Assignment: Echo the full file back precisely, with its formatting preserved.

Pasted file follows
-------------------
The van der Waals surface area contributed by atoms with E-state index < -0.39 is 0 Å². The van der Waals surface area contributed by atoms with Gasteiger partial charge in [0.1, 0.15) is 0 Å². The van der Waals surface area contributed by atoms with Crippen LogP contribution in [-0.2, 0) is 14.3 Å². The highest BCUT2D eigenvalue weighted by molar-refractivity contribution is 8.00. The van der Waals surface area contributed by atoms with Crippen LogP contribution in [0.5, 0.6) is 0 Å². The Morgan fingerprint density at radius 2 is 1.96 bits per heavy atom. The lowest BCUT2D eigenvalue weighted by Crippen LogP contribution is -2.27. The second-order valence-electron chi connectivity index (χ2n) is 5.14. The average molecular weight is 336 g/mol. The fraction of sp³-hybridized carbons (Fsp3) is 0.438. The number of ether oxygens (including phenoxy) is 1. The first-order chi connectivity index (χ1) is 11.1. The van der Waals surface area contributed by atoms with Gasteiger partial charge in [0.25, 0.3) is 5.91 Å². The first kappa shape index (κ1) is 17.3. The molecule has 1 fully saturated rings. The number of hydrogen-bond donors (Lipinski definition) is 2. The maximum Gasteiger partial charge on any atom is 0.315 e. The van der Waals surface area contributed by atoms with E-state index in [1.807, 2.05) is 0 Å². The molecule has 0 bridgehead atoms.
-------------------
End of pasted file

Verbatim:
The van der Waals surface area contributed by atoms with E-state index < -0.39 is 0 Å². The van der Waals surface area contributed by atoms with Gasteiger partial charge in [0.1, 0.15) is 0 Å². The van der Waals surface area contributed by atoms with Crippen LogP contribution in [-0.2, 0) is 14.3 Å². The highest BCUT2D eigenvalue weighted by molar-refractivity contribution is 8.00. The van der Waals surface area contributed by atoms with Crippen LogP contribution in [0.5, 0.6) is 0 Å². The Morgan fingerprint density at radius 2 is 1.96 bits per heavy atom. The lowest BCUT2D eigenvalue weighted by Crippen LogP contribution is -2.27. The second-order valence-electron chi connectivity index (χ2n) is 5.14. The average molecular weight is 336 g/mol. The fraction of sp³-hybridized carbons (Fsp3) is 0.438. The number of ether oxygens (including phenoxy) is 1. The first-order chi connectivity index (χ1) is 11.1. The van der Waals surface area contributed by atoms with Gasteiger partial charge in [0.25, 0.3) is 5.91 Å². The first kappa shape index (κ1) is 17.3. The molecule has 1 fully saturated rings. The number of hydrogen-bond donors (Lipinski definition) is 2. The maximum Gasteiger partial charge on any atom is 0.315 e. The van der Waals surface area contributed by atoms with E-state index in [1.807, 2.05) is 0 Å². The molecule has 0 bridgehead atoms.